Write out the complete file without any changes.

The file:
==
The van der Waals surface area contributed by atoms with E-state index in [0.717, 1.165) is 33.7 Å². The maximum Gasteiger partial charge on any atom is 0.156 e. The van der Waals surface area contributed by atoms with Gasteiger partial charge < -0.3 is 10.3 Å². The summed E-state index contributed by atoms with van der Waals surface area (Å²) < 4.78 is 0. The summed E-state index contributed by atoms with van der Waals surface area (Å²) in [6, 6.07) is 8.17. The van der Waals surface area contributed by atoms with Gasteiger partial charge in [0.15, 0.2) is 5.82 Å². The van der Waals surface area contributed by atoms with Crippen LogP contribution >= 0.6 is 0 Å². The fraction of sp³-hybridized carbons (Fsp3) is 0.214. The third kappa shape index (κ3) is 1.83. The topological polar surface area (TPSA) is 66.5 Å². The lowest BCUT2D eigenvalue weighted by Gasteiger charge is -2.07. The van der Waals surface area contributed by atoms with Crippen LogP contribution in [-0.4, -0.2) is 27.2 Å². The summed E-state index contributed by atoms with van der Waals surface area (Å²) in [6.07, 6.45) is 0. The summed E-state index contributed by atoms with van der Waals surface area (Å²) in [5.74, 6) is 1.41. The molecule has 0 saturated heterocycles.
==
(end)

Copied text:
The van der Waals surface area contributed by atoms with E-state index in [0.717, 1.165) is 33.7 Å². The maximum Gasteiger partial charge on any atom is 0.156 e. The van der Waals surface area contributed by atoms with Gasteiger partial charge < -0.3 is 10.3 Å². The summed E-state index contributed by atoms with van der Waals surface area (Å²) < 4.78 is 0. The summed E-state index contributed by atoms with van der Waals surface area (Å²) in [6, 6.07) is 8.17. The van der Waals surface area contributed by atoms with Gasteiger partial charge in [0.15, 0.2) is 5.82 Å². The van der Waals surface area contributed by atoms with Crippen LogP contribution >= 0.6 is 0 Å². The fraction of sp³-hybridized carbons (Fsp3) is 0.214. The third kappa shape index (κ3) is 1.83. The topological polar surface area (TPSA) is 66.5 Å². The lowest BCUT2D eigenvalue weighted by Gasteiger charge is -2.07. The van der Waals surface area contributed by atoms with Crippen LogP contribution in [-0.4, -0.2) is 27.2 Å². The summed E-state index contributed by atoms with van der Waals surface area (Å²) in [6.07, 6.45) is 0. The summed E-state index contributed by atoms with van der Waals surface area (Å²) in [5.74, 6) is 1.41. The molecule has 0 saturated heterocycles.